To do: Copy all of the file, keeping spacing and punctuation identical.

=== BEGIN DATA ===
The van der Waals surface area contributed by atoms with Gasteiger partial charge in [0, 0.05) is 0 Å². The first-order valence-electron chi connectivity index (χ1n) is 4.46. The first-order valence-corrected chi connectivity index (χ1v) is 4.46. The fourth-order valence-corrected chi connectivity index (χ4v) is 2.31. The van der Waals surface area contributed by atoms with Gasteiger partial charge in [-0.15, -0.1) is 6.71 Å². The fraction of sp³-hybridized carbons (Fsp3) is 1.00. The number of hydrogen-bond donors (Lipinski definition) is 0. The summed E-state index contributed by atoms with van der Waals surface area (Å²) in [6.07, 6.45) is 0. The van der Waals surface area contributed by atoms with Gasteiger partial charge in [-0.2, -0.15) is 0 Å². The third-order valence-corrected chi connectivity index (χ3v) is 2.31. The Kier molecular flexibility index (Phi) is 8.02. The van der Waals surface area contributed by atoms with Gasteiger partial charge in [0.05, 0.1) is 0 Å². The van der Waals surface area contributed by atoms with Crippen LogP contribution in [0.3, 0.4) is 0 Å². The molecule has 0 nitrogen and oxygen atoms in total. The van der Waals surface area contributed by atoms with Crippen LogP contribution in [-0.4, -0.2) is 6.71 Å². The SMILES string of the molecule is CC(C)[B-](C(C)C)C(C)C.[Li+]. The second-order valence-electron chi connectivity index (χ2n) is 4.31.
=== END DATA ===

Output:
The van der Waals surface area contributed by atoms with Gasteiger partial charge in [0, 0.05) is 0 Å². The first-order valence-electron chi connectivity index (χ1n) is 4.46. The first-order valence-corrected chi connectivity index (χ1v) is 4.46. The fourth-order valence-corrected chi connectivity index (χ4v) is 2.31. The van der Waals surface area contributed by atoms with Gasteiger partial charge in [-0.15, -0.1) is 6.71 Å². The fraction of sp³-hybridized carbons (Fsp3) is 1.00. The number of hydrogen-bond donors (Lipinski definition) is 0. The summed E-state index contributed by atoms with van der Waals surface area (Å²) in [6.07, 6.45) is 0. The van der Waals surface area contributed by atoms with Gasteiger partial charge in [-0.2, -0.15) is 0 Å². The third-order valence-corrected chi connectivity index (χ3v) is 2.31. The Kier molecular flexibility index (Phi) is 8.02. The van der Waals surface area contributed by atoms with Gasteiger partial charge in [0.05, 0.1) is 0 Å². The van der Waals surface area contributed by atoms with Crippen LogP contribution in [0.3, 0.4) is 0 Å². The molecule has 0 nitrogen and oxygen atoms in total. The van der Waals surface area contributed by atoms with Crippen LogP contribution in [-0.4, -0.2) is 6.71 Å². The SMILES string of the molecule is CC(C)[B-](C(C)C)C(C)C.[Li+]. The second-order valence-electron chi connectivity index (χ2n) is 4.31.